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Second wave of Dreamers seeks asylum in Otay Mesa

Immigration policies Inconsistent, says National Immigrant Youth Alliance

Ramon Dorado adjusted the tassel on his graduation cap as he stood stiffly in front of a group of about 35 people he would soon lead 200 yards north to the U.S.-Mexico border.

Flanked by friendly Mexican police and surrounded by supporters, he stared at the metal bars and gates that mark the beginning of the U.S. "I just want to go home," the 24-year-old said. "I miss my mom and my sister and my grandparents."

Dorado and 35 more young people between the ages of 3 and 33 — a group known as the Dreamers — crossed the border at noon Thursday at Otay Mesa and asked U.S. Customs and Border Protection officials for asylum. They were the second group this week — a third group is expected to cross at noon tomorrow, March 16.

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In organizing these concerted actions, the National Immigrant Youth Alliance is challenging how inconsistent immigration policies are breaking up families and harming people who never set out to do wrong.

"No human is illegal," said Hugo Castro, event co-organizer. "These are people who were brought to the U.S. as children and were forced out as adults because their parents didn't get them the papers they need."

Dorado, who lived with his family in Albuquerque, was deported after a routine traffic stop two weeks before he was set to graduate from the University of New Mexico. He arrived in Mexico without family, identity documents, or money and with very poor Spanish.

Next to Dorado, Angel Ariaga, 27, waited in line with his two children: Alexandra, 3, and Brian, 2. Ariaga lived in Alabama for 17 years before he was deported after a workplace raid by U.S. Immigration and Customs Enforcement officers. His wife and their U.S.-born children came to Mexico to live with him, but she returned to the U.S. two years ago to care for her ailing mother.

"It was a difficult decision for her to leave us behind, but she couldn't support our children and care for her mom," Ariaga said. "We miss her every day and we just want to be together as a family again, where our children will go to good schools and live in a safe neighborhood."

After about a half hour, the group of 35 walked north and went into CBP processing, disappearing from sight. While the group prepared to walk into an uncertain process and future, about 200 supporters chanted and cheered.

"This is about an unprecedented number of deportations in the last few years," said Enrique Morones. "We are very close to 2 million [deportations] that have sent innocent people to places they've never lived and where they have no family or history. So many families have been broken."

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Ramon Dorado adjusted the tassel on his graduation cap as he stood stiffly in front of a group of about 35 people he would soon lead 200 yards north to the U.S.-Mexico border.

Flanked by friendly Mexican police and surrounded by supporters, he stared at the metal bars and gates that mark the beginning of the U.S. "I just want to go home," the 24-year-old said. "I miss my mom and my sister and my grandparents."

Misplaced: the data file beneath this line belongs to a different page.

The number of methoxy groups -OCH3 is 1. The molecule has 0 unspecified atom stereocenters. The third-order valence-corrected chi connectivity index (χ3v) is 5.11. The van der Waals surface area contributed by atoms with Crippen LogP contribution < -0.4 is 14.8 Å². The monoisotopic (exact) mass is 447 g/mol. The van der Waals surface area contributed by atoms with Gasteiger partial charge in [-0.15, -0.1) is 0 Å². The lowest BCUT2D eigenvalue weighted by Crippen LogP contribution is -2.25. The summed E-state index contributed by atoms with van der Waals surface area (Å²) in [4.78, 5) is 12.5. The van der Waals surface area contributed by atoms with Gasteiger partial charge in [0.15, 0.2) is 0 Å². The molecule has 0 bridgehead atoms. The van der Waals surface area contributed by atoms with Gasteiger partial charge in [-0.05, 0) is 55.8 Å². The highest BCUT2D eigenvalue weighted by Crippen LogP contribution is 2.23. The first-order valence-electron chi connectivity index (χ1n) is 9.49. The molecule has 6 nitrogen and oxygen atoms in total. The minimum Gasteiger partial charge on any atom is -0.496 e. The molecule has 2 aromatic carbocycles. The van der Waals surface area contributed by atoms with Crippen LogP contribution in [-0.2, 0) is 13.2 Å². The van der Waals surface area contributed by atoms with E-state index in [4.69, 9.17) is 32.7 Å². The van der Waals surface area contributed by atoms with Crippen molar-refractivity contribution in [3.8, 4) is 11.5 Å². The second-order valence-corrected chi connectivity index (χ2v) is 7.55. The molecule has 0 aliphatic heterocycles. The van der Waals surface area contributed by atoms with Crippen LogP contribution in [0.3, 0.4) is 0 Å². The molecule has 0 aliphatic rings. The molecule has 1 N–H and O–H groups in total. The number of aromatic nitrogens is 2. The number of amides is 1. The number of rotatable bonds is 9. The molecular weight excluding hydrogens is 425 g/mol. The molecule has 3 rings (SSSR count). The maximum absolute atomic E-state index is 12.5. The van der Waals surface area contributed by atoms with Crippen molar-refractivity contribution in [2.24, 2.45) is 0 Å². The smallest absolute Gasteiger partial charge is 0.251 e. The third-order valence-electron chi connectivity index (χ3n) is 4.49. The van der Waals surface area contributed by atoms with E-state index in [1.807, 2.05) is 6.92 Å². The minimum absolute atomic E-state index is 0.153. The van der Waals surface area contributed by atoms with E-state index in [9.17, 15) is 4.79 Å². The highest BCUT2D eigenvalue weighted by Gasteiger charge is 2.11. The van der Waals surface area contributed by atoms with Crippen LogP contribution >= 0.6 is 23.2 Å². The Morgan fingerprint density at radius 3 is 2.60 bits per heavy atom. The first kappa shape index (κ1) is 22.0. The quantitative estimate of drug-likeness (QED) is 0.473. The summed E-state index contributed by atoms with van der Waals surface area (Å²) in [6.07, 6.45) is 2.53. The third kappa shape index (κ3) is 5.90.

Dorado and 35 more young people between the ages of 3 and 33 — a group known as the Dreamers — crossed the border at noon Thursday at Otay Mesa and asked U.S. Customs and Border Protection officials for asylum. They were the second group this week — a third group is expected to cross at noon tomorrow, March 16.

Sponsored
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In organizing these concerted actions, the National Immigrant Youth Alliance is challenging how inconsistent immigration policies are breaking up families and harming people who never set out to do wrong.

"No human is illegal," said Hugo Castro, event co-organizer. "These are people who were brought to the U.S. as children and were forced out as adults because their parents didn't get them the papers they need."

Dorado, who lived with his family in Albuquerque, was deported after a routine traffic stop two weeks before he was set to graduate from the University of New Mexico. He arrived in Mexico without family, identity documents, or money and with very poor Spanish.

Next to Dorado, Angel Ariaga, 27, waited in line with his two children: Alexandra, 3, and Brian, 2. Ariaga lived in Alabama for 17 years before he was deported after a workplace raid by U.S. Immigration and Customs Enforcement officers. His wife and their U.S.-born children came to Mexico to live with him, but she returned to the U.S. two years ago to care for her ailing mother.

"It was a difficult decision for her to leave us behind, but she couldn't support our children and care for her mom," Ariaga said. "We miss her every day and we just want to be together as a family again, where our children will go to good schools and live in a safe neighborhood."

After about a half hour, the group of 35 walked north and went into CBP processing, disappearing from sight. While the group prepared to walk into an uncertain process and future, about 200 supporters chanted and cheered.

"This is about an unprecedented number of deportations in the last few years," said Enrique Morones. "We are very close to 2 million [deportations] that have sent innocent people to places they've never lived and where they have no family or history. So many families have been broken."

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